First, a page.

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Oxford Immunotec Q2 Revenues Increase 12 Percent on Strong TB Sales

NEW YORK (360Dx) – Oxford Immunotec reported a 12 percent year-over-year increase in second quarter revenues today, driven by strong results from its tuberculosis business.

The company also launched the CE-marked T-Cell Select kit in Europe and select other countries today, which enables the complete automation of the firm's T-SPOT.TB test.

Total revenues for the quarter were $29.3 million, up from 26.1 million last year, and beating the analyst average estimate of $28.6 million.

Product revenues were $11.7 million, up 12 percent from $10.4 million during the year-ago quarter, resulting from strong growth in Asia, Europe, and the rest of the world. Service revenues also increased 12 percent, to $17.6 million from $15.7 million last year, primarily driven by increased tuberculosis revenues in the US and the UK.

On a conference call to discuss the firm's quarterly earnings, Oxford Immunotec CEO Peter Wrighton-Smith said the firm's performance was in line with expectations, with both tuberculosis-related and tick-borne-related and other revenues "rising sharply on a sequential basis."

By disease indication, tuberculosis-related revenues were $25 million, up 17 percent from $21.3 million in Q2 of 2017, which represents "the strongest reported growth in our TB business since 2016," Wrighton-Smith said.

The company sold more than 250,000 TB tests in the US and nearly 650,000 in non-US regions, according to CFO Rick Altieri, both as kits and through its service business.

Tick-borne disease-related and other revenues were $4.4 million, down 9 percent from $4.8 million last year, "reflecting in part our decision to scale down our blood donor screening business," Wrighton-Smith said. In February, the company announced it was shutting down a project to develop a babesia blood-donor screening assay after receiving a letter from the US Food and Drug Administration asking for additional clinical testing.

Wrighton-Smith said that testing volumes in tick-borne diseases have been slow so far this year due to the harsh winter. "Nonetheless, we continue to view this area as a highly attractive market, we continue to close new customers, and we're excited to build our new Accutix brand," he said, noting the recent launch of two new tick-borne disease tests.

Revenues from the US were $17.7 million in the second quarter, up 10 percent from $16.1 million last year, driven by "strong growth in our core TB business, which resumed growth at double digits and saw the strongest growth rate in six quarters," he said.

Revenues from Europe and the rest of the world totaled $2.2 million, up 17 percent from $1.9 million in Q2 of 2017. This was driven by strong TB sales in core European markets, especially in the UK, Wrighton-Smith said.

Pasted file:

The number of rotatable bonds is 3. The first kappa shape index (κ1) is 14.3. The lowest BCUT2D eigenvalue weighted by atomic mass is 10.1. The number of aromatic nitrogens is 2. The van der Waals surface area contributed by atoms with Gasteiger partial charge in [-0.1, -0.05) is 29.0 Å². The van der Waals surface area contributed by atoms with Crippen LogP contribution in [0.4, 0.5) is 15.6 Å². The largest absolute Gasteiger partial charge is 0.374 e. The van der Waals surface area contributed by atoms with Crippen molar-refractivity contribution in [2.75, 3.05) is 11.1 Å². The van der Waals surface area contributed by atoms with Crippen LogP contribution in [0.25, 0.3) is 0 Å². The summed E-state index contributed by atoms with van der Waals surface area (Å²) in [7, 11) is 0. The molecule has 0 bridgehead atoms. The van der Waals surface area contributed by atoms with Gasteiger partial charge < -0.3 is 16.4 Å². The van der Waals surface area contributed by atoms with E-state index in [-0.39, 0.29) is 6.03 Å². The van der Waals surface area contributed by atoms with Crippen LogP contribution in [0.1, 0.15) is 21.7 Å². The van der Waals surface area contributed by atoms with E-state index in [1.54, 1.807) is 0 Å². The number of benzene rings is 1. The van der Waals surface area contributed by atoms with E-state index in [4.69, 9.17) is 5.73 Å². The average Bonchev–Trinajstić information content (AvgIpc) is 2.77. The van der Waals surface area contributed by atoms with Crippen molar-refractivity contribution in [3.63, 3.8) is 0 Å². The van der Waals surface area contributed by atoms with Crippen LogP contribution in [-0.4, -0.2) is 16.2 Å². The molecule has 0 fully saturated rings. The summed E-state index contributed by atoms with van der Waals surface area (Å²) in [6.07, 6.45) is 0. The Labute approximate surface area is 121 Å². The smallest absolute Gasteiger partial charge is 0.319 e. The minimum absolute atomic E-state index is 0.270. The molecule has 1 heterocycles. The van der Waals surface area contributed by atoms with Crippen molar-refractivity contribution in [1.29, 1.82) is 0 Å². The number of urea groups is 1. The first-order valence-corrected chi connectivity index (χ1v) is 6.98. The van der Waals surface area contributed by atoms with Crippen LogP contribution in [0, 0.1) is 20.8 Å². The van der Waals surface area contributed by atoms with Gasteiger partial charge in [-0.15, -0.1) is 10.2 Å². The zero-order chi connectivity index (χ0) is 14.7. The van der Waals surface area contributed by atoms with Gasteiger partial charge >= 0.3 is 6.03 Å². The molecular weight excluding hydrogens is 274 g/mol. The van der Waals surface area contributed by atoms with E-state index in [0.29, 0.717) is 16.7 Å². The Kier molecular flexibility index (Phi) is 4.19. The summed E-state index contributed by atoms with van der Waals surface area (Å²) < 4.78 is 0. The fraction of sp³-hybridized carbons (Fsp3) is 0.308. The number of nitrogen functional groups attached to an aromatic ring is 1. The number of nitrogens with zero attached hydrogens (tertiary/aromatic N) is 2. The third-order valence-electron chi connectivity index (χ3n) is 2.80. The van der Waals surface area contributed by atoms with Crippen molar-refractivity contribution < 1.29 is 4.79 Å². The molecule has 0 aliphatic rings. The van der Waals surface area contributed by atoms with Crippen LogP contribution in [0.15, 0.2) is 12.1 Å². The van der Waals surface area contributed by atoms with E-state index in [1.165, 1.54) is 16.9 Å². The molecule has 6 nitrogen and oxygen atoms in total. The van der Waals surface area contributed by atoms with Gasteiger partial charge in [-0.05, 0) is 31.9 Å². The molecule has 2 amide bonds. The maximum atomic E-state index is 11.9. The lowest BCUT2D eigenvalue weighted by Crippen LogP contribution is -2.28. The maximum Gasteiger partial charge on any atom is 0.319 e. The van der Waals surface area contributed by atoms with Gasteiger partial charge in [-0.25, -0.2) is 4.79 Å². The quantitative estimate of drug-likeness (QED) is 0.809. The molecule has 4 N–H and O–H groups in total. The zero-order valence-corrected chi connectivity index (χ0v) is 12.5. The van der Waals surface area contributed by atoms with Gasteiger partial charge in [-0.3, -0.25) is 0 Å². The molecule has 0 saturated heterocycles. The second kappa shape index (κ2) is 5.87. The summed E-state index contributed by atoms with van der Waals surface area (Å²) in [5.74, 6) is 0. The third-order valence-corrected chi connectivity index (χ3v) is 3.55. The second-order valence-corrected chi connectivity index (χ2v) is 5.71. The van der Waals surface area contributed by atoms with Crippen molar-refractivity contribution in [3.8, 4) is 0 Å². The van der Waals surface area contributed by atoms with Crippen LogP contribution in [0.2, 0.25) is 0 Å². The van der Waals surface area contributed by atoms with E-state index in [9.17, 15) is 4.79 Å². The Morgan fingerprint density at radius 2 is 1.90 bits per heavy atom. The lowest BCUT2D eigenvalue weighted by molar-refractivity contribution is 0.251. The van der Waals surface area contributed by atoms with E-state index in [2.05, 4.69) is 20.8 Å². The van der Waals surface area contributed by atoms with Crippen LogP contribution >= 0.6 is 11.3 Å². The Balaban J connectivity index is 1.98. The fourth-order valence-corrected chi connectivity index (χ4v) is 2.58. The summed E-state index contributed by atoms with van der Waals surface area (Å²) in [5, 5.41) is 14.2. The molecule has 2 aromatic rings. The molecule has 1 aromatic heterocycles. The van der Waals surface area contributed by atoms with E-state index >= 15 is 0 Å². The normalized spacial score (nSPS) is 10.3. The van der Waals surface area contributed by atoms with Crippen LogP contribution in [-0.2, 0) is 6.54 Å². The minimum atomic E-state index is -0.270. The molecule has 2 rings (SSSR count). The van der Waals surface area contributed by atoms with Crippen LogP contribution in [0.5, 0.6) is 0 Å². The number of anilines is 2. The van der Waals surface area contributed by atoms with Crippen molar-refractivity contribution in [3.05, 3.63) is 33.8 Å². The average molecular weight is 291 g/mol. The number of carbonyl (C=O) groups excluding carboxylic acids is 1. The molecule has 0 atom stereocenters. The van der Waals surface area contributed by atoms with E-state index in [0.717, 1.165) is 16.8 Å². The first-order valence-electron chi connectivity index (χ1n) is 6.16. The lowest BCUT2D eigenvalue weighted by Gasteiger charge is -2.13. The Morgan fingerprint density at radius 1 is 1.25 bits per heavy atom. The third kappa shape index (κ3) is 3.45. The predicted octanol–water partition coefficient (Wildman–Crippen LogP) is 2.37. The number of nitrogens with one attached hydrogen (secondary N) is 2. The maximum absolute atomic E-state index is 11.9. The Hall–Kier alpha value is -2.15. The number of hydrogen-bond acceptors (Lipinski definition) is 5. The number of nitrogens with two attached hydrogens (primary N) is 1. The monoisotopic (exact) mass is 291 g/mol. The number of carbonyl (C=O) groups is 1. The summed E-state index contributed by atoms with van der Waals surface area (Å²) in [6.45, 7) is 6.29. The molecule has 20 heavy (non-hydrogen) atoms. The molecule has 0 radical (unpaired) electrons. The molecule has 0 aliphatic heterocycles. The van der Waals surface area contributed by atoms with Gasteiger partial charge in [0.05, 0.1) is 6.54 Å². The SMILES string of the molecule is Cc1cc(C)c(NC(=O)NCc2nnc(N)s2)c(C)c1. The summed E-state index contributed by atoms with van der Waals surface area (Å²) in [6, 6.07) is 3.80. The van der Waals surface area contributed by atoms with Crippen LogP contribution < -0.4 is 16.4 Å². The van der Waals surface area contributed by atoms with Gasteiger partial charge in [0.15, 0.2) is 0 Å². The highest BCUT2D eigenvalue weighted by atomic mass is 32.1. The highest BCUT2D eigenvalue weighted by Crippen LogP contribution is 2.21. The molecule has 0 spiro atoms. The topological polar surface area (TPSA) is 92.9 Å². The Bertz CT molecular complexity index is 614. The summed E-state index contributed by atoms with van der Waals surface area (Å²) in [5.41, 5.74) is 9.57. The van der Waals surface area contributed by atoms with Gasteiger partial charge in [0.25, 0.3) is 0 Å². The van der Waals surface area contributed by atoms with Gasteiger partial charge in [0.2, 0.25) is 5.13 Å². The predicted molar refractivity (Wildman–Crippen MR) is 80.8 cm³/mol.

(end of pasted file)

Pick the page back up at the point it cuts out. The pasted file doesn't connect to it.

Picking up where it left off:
Finally, revenues from Asia were $9.4 million, up 16 percent from $$8.1 million in last year's second quarter, due to "strong and accelerating growth across the region," he said.

"We believe there is substantial headroom for continued growth in TB, given the low current penetration of IGRAs [Interferon gamma-release assays] and all the recent positive changes in guidelines and expansion of testing programs," Wrighton-Smith said.

Growth of the TB business could be further boosted by the T-Cell Select kit the company launched today in Europe and certain other countries. The CE-marked product for the preparation of white blood cells "will simplify workflow, improve throughput, reduce hands-on time, and reduce labor costs" for the firm's T-SPOT.TB assay, he said, allowing the test to be fully automated. In addition, it will enable customers to store samples collected in standard blood tubes for up to 54 hours at room temperature prior to testing.

Wrighton-Smith said the company plans to obtain FDA clearance for T-Cell Select and launch it in the US but he declined to provide a timeline.

He also noted that the company recently presented new data for its T-SPOT.CMV assay at medical conferences, showing that the test can accurately predict CMV risk. The firm plans to publish those data later this year in peer-reviewed journals, he added.

Oxford Immunotec's R&D costs fell 14 percent to $3.4 million from $3.9 million. SG&A costs decreased 9 percent to $16.4 million from $18 million, driven by the implementation of a leaner leadership structure, reduced stock compensation, and lower legal costs because of the successful outcome of patent litigation, the firm said.

The company posted a net loss of $6.5 million, or $.25 per share, for Q2, down from $16.8 million, or $.74 per share, in Q2 of 2017 and in line with the Wall Street average estimate of a $.25 loss per share.

The firm ended the quarter with $66.3 million in cash and cash equivalents. It continues to expect between $112 million and $115 million in revenue for full-year 2018.

Oxford Immunotec's stock was up almost 5 percent at $12.46 in mid-morning trading on the Nasdaq.